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Labor shortages disrupting the supply chain prompt businesses to lean on technology for support

Exacerbated by COVID-19 and the fear of an economic recession, the demands of the global supply chain placed manufacturers on the frontlines with fewer resources and fewer employees to evenly distribute the workload.

Pre-pandemic, most of the population outside of shipping and manufacturing industries didn’t know what the supply chain was; now, it’s a household term. And it’s having a big impact on the health of our economy and potentially your business.

Manufacturing companies are facing a historic employee shortage that shows no sign of slowing down. The U.S. Bureau of Labor Statistics recently reported 5 million more job openings than there are unemployed people in the U.S. Specifically, the manufacturing and transportation industries saw a combined opening of 1.3 million jobs. Supply chain managers quit their jobs last year at the highest rate since at least 2016 due to a mix of burnout and a desire for higher paychecks, and the separation rate increased by 28% from 2021, according to Bloomberg Law.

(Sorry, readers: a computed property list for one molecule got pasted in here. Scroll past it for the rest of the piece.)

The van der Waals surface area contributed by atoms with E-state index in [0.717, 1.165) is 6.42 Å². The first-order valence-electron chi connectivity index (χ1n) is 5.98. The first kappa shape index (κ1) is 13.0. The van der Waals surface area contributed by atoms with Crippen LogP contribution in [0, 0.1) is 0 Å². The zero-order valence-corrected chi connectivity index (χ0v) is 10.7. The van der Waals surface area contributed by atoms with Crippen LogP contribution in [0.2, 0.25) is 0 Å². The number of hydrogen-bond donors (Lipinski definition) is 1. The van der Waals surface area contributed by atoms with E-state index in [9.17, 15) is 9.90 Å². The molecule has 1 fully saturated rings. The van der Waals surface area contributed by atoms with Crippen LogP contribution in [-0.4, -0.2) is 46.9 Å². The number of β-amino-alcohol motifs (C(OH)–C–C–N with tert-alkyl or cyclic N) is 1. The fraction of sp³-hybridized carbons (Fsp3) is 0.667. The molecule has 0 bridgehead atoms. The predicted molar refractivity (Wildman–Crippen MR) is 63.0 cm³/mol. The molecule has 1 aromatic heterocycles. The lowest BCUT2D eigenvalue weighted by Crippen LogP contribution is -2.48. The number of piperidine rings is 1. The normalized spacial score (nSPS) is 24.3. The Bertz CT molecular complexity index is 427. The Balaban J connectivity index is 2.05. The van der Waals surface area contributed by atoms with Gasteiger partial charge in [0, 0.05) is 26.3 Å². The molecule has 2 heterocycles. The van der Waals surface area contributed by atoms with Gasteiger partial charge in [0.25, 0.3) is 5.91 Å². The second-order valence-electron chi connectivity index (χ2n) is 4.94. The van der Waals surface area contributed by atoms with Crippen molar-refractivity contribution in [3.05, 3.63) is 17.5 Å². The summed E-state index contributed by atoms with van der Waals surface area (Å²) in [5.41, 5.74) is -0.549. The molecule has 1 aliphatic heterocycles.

These labor shortages have caused a gigantic kink in the supply chain, decreasing productivity, extending wait times for industries – most notably transportation and logistics, travel and food services, construction, retail and e-commerce fulfillment and delivery – whose overall success depends on a healthy supply chain.

The causes of manufacturing shortages

Burnout, turnover and workplace safety: Even before the pandemic’s arrival in late 2019, manufacturing bandwidth was already stretched thin, according to a published BLS report in November of 2020 that highlights declining industry employment over the past 40 years.

Exacerbated by COVID-19 and the fear of an economic recession, the demands of the global supply chain placed manufacturers on the frontlines with fewer resources and fewer employees to evenly distribute the workload. Without the luxury of working remotely, the mental and physical fatigue and stress employees have experienced over the last two years is real and withstanding this degree of prolonged pressure is nearly impossible. These conditions, understandably, make attracting and retaining talent problematic. Among the list of hiring obstacles leaders have identified are poor onboarding and training for new hires, lack of job security and career growth, misaligned candidate expectations and a skills gap.

The NAM Manufacturing Outlook Index Data recently reported that 64% of manufacturers say their existing workforce has had to work more, likely with increased overtime; 78% said the most difficult skills to fill in 2022 and beyond were for manufacturing and production roles; and when asked about the biggest challenges they are facing right now, more than 80% of responders said attracting and retaining a quality workforce.